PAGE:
With a ceremonial hush,
a line of feeling comes to rest
on nothing more supple than
the mind of day, that leather-worker
with thickened fingers, that mechanic
whose spanner slips off the bolt.
Oh how we want to stay put
in the lilacs, like bees with bellies
covered in rich, affirmative yellow.
We are certain the just-arrived
elegant one has no interest in us,
not us. He has unlatched the gate,
he has strolled past the plumeria,
and past the royal poinciana.
He stands now under the pillars
of the gleaming white portico,
at the far end of which we twist
on our wicker chairs and wonder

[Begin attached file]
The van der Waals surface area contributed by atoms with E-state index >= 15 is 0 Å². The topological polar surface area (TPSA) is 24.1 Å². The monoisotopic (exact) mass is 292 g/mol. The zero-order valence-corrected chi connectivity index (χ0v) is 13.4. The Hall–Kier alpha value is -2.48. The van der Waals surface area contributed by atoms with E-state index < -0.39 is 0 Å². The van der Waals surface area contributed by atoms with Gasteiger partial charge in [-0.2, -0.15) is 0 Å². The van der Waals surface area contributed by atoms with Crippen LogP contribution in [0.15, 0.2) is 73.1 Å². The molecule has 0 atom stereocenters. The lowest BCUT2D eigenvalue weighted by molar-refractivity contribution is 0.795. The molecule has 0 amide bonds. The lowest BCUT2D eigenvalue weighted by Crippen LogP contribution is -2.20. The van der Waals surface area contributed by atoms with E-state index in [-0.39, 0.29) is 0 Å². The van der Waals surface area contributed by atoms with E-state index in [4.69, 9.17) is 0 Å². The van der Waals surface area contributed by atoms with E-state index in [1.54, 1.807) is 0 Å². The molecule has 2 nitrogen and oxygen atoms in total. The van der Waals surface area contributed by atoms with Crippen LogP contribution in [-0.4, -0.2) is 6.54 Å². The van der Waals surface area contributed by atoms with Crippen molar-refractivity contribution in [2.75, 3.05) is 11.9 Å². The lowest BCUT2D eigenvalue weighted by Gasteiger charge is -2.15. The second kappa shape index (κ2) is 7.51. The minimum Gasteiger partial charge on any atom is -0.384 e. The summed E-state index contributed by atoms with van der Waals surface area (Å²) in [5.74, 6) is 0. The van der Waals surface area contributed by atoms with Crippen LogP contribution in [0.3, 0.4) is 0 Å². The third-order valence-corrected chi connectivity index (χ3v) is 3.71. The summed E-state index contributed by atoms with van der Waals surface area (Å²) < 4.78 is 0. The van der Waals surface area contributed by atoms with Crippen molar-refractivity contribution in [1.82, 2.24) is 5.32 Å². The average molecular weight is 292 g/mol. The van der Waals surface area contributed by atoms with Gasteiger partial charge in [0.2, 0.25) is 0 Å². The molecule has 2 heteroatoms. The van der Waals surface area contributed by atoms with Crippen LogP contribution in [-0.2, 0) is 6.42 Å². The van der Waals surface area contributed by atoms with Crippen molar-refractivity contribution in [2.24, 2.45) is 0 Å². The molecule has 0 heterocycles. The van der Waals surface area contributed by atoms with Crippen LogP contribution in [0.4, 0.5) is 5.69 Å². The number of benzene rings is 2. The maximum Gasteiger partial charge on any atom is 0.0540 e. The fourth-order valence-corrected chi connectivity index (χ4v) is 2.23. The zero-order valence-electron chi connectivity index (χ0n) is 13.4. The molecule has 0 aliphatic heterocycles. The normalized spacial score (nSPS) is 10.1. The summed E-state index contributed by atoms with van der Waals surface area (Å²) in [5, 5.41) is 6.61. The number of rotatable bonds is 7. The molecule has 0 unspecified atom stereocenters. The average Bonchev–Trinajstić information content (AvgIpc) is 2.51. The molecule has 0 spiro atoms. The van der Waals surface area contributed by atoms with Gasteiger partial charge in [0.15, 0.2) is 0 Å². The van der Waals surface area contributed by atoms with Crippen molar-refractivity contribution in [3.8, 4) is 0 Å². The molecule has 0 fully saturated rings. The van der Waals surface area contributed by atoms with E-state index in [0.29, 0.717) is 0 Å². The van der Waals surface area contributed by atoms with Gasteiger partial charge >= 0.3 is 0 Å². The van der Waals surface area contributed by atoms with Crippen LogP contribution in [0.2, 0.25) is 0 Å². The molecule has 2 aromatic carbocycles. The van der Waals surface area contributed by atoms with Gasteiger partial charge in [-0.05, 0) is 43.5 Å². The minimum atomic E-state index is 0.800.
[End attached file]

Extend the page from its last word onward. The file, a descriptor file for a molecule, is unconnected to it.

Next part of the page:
with our bodies, who could it be?
Fred Marchant is the author of two books of poetry. Tipping Pointwon the 1993 Word Works Washington Prize in Poetry. His second book, Full Moon Boat,will be published in October, 2000, by Graywolf Press. He teaches in the English Department at Suffolk University in Boston, Massachusetts, where he directs the Creative Writing program. In 1970, he was discharged from the United States Marine Corps as a conscientious objector to the war in Viet Nam. For the last six years he has been an affiliate of the William Joiner Center for the Study of War and Its Social Consequences at UMass-Boston, and in that capacity has taught regularly in the Joiner Center's summer writing conference.